The seat 2 and the inwardly extending rail 7 of the back rest carrier have a rubber cylindrical body 17 connected therebetween, this body being designed as a tensile stressresponsive resilient spring member between the back rest carrier and the seat. This rubber body is connected to the seat at a third point and resiliently and yieldably cushions the seat and back rest carrier with respect to each other, this third point being spaced from the second point, i.e., the point at which the back rest carrier is pivotally connected to the underside of the seat means, in a direction opposite to that which the first point, i.e., the point at which the shaft engages the seat means, is spaced from the second point. Rubber cylinder 17 is disposed with its axis extending substantially parallel to the axis of the supporting shaft and forms approximately a right angle with the seat surface.

Metal plates 18 and 19 are arranged at the ends of the rubber cylinder and are suitably attached as, for example, by vulcanization. A screw bolt 20 extends through the opening of rail 7 and a screw bolt 21 extends through the opening 31 of the fitting 9; these bolts are attached to the metal plates, so that the cylinder 17 as a whole is mounted to form a unitary arrangement. The screw bolts are provided with nuts 20a and 21a so that the back rest carrier and the seat are connected with each other in a detachable and adjustable manner. It is thus possible to adjust the height or lift or rearward position of the back rest simply by displacing the rubber cylinder 17 along the openings 30 and 31.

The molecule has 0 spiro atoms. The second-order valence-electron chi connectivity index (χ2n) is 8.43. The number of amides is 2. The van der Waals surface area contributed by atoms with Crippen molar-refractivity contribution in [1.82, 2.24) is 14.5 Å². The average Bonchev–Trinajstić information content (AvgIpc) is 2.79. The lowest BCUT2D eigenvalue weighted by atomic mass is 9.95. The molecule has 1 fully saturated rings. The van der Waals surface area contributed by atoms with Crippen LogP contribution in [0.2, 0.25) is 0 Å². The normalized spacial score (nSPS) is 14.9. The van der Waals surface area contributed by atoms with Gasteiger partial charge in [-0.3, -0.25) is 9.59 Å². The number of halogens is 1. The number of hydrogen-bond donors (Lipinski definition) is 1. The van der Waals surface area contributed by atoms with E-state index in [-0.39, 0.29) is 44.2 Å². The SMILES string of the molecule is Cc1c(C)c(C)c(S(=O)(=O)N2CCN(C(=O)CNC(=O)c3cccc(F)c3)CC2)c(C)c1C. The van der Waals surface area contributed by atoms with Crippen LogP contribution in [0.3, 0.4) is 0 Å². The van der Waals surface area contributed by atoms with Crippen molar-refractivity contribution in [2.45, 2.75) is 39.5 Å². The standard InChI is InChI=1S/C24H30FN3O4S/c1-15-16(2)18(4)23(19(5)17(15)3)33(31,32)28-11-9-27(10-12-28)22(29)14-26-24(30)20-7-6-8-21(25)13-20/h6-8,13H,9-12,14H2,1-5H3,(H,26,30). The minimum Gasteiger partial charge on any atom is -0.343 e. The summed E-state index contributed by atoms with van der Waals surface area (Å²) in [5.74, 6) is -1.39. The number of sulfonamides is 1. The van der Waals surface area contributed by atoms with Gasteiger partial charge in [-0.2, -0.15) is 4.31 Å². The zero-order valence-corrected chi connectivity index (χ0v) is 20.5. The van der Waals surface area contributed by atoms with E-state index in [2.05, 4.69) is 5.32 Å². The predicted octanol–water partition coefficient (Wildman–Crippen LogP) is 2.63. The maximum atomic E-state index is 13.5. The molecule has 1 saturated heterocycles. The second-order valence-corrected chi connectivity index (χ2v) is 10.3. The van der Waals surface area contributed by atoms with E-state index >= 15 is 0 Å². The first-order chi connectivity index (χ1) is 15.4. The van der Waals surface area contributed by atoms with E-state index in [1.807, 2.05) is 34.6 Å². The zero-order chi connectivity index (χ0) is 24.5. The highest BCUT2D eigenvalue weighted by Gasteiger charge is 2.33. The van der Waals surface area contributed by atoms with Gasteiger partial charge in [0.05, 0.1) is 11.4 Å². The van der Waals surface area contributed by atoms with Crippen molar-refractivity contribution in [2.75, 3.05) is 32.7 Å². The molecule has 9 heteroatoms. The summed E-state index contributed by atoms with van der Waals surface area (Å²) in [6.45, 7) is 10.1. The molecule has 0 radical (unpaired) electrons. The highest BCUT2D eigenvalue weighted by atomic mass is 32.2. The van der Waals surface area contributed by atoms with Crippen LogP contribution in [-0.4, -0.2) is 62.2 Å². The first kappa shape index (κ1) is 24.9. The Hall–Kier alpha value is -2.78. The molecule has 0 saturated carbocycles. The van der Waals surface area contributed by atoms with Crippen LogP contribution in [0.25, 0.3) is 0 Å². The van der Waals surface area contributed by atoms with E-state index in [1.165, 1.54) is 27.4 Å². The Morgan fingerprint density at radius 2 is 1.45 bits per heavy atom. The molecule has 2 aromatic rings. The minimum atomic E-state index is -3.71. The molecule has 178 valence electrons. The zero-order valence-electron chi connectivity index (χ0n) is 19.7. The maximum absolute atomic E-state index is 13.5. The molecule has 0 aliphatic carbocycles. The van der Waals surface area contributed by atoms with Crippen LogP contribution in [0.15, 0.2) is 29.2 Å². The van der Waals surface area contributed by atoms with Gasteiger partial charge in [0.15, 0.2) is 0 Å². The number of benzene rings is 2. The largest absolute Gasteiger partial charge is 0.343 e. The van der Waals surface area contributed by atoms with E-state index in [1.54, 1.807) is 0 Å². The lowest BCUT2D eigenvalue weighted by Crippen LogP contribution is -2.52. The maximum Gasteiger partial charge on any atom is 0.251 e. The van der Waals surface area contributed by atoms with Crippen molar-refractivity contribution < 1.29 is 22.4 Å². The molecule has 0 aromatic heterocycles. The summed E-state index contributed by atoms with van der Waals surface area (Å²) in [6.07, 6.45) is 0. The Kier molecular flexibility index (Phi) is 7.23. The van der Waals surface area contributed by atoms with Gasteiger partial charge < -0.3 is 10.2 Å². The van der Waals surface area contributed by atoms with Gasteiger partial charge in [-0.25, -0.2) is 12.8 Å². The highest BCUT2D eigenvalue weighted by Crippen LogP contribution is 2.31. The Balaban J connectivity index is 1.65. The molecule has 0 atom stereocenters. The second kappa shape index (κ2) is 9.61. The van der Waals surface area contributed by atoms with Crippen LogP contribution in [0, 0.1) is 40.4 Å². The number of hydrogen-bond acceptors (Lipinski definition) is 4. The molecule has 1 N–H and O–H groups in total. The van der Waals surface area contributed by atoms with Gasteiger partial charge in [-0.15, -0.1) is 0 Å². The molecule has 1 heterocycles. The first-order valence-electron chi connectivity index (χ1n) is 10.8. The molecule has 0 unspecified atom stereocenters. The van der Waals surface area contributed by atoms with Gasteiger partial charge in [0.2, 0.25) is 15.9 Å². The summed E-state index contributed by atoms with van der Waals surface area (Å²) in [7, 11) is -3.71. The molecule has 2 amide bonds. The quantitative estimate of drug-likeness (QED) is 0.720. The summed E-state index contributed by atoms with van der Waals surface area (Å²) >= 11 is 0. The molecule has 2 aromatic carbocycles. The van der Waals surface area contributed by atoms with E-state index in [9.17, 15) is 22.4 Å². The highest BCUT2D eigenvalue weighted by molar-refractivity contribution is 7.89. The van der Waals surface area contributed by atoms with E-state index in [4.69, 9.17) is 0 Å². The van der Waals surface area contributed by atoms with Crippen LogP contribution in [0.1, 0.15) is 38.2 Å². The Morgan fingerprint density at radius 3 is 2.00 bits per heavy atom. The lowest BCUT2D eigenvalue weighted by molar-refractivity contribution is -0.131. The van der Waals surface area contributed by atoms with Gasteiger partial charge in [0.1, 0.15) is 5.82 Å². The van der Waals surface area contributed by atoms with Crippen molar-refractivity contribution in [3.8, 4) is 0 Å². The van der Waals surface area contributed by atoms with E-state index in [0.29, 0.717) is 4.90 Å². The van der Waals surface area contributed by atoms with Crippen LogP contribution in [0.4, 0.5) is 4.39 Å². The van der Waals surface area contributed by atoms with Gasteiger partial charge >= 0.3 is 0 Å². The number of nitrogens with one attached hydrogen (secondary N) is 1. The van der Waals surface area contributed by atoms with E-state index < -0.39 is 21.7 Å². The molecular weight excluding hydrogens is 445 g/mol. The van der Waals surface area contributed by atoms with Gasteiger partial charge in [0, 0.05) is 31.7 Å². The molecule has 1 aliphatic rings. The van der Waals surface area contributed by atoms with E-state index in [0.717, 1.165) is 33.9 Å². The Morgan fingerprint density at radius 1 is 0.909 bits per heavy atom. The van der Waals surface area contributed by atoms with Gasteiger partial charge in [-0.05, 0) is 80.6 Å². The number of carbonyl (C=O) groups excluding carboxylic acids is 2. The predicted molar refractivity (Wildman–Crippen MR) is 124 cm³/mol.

The adjusting screw 22 adjusts the back rest carrier relative to the seat. This adjusting screw extends through the rail 7 of the back rest carrier which is provided with a recess 23 in this location. This adjusting screw is threaded into a dished supporting disk 24 which is connected with the seat. Displacing the adjusting screw in an axial position by rotating the screw will adjust the position of the back rest relative to the seat. Thus, the adjusting screw fulfills the function of the rigid stops used hitherto in known swivel chairs or swivel arm chairs by means of which the movement of the back plate relative to the seat is limited in both directions. The back rest is angularly displaceable with respect to the seat. By means of rotational action due to the weight of a reclining person, the back rest may be moved into the position illustrated in phantom lines 28 in FIGURE 1, in a manner which is known per se.

The dish shape of the supporting disk 24 is such as to give it a lower central portion which is fastened to the supporting shaft 3. The peripheral edge 26 of disk 24 is screwed to the undersurface of the seat plate at 27.

The central portion of the supporting disk 24 is connected at 29 with the supporting shaft in such a manner that the seat may be swiveled about the shaft. In this manner, the general over-all design of the chair is simplified as compared to known chairs or arm chairs in which the seat carrier plate is placed as a flat plate on wooden ledges which, in turn, are screwed onto the seat. This novel design is simpler and requires less structural elements.